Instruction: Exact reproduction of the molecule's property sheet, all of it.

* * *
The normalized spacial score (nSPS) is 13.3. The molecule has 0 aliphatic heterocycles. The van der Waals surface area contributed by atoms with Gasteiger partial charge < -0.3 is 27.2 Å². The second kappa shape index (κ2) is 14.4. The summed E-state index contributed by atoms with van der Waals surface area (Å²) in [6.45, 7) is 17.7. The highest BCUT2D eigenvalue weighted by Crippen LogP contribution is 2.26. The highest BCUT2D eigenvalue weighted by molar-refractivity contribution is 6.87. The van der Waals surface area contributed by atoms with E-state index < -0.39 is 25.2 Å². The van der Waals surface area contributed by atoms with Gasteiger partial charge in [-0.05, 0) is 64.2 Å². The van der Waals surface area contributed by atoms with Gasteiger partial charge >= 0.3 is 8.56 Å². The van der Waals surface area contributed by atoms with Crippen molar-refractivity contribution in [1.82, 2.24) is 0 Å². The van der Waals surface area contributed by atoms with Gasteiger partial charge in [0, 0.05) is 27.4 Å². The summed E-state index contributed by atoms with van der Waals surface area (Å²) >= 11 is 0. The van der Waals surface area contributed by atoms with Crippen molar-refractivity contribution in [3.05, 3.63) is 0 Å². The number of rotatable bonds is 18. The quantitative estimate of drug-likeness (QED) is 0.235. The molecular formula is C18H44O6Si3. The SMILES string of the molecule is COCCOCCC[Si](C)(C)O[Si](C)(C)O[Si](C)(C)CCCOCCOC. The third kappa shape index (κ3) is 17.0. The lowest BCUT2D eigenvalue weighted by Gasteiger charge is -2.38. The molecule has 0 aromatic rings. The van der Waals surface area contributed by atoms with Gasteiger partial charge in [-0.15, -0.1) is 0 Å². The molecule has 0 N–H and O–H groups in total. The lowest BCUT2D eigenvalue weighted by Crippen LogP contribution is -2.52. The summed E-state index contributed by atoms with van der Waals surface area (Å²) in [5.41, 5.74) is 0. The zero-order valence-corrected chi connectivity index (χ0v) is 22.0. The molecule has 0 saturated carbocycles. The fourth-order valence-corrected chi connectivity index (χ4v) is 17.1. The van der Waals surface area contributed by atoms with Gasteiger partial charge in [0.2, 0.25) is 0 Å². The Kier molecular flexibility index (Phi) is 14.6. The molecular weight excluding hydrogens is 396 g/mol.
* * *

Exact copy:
The normalized spacial score (nSPS) is 13.3. The molecule has 0 aliphatic heterocycles. The van der Waals surface area contributed by atoms with Gasteiger partial charge < -0.3 is 27.2 Å². The second kappa shape index (κ2) is 14.4. The summed E-state index contributed by atoms with van der Waals surface area (Å²) in [6.45, 7) is 17.7. The highest BCUT2D eigenvalue weighted by Crippen LogP contribution is 2.26. The highest BCUT2D eigenvalue weighted by molar-refractivity contribution is 6.87. The van der Waals surface area contributed by atoms with E-state index < -0.39 is 25.2 Å². The van der Waals surface area contributed by atoms with Gasteiger partial charge in [-0.05, 0) is 64.2 Å². The van der Waals surface area contributed by atoms with Gasteiger partial charge >= 0.3 is 8.56 Å². The van der Waals surface area contributed by atoms with Crippen molar-refractivity contribution in [1.82, 2.24) is 0 Å². The van der Waals surface area contributed by atoms with Gasteiger partial charge in [0, 0.05) is 27.4 Å². The summed E-state index contributed by atoms with van der Waals surface area (Å²) >= 11 is 0. The van der Waals surface area contributed by atoms with Crippen molar-refractivity contribution in [3.05, 3.63) is 0 Å². The number of rotatable bonds is 18. The quantitative estimate of drug-likeness (QED) is 0.235. The molecular formula is C18H44O6Si3. The SMILES string of the molecule is COCCOCCC[Si](C)(C)O[Si](C)(C)O[Si](C)(C)CCCOCCOC. The third kappa shape index (κ3) is 17.0. The lowest BCUT2D eigenvalue weighted by Gasteiger charge is -2.38. The molecule has 0 aromatic rings. The van der Waals surface area contributed by atoms with Gasteiger partial charge in [-0.15, -0.1) is 0 Å². The molecule has 0 N–H and O–H groups in total. The lowest BCUT2D eigenvalue weighted by Crippen LogP contribution is -2.52. The summed E-state index contributed by atoms with van der Waals surface area (Å²) in [5.41, 5.74) is 0. The zero-order valence-corrected chi connectivity index (χ0v) is 22.0. The molecule has 0 saturated carbocycles. The fourth-order valence-corrected chi connectivity index (χ4v) is 17.1. The van der Waals surface area contributed by atoms with Gasteiger partial charge in [0.2, 0.25) is 0 Å². The Kier molecular flexibility index (Phi) is 14.6. The molecular weight excluding hydrogens is 396 g/mol.